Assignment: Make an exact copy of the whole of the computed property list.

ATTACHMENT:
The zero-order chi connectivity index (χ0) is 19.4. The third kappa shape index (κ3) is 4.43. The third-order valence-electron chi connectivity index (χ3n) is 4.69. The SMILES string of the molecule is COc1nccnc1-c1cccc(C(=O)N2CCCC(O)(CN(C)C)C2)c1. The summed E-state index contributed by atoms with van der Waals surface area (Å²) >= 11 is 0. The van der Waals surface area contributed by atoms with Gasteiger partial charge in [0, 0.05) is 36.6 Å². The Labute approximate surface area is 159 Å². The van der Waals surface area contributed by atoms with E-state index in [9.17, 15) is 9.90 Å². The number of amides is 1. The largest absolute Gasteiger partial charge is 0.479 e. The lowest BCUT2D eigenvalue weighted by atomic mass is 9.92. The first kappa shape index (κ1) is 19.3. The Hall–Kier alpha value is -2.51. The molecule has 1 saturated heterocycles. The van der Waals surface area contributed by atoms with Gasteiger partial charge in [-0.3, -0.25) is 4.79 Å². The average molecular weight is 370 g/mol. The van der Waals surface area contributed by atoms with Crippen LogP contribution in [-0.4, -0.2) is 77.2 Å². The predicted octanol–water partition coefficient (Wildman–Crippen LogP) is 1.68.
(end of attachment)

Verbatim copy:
The zero-order chi connectivity index (χ0) is 19.4. The third kappa shape index (κ3) is 4.43. The third-order valence-electron chi connectivity index (χ3n) is 4.69. The SMILES string of the molecule is COc1nccnc1-c1cccc(C(=O)N2CCCC(O)(CN(C)C)C2)c1. The summed E-state index contributed by atoms with van der Waals surface area (Å²) >= 11 is 0. The van der Waals surface area contributed by atoms with Gasteiger partial charge in [0, 0.05) is 36.6 Å². The Labute approximate surface area is 159 Å². The van der Waals surface area contributed by atoms with E-state index in [9.17, 15) is 9.90 Å². The number of amides is 1. The largest absolute Gasteiger partial charge is 0.479 e. The lowest BCUT2D eigenvalue weighted by atomic mass is 9.92. The first kappa shape index (κ1) is 19.3. The Hall–Kier alpha value is -2.51. The molecule has 1 saturated heterocycles. The van der Waals surface area contributed by atoms with Gasteiger partial charge in [-0.3, -0.25) is 4.79 Å². The average molecular weight is 370 g/mol. The van der Waals surface area contributed by atoms with Crippen LogP contribution in [-0.4, -0.2) is 77.2 Å². The predicted octanol–water partition coefficient (Wildman–Crippen LogP) is 1.68.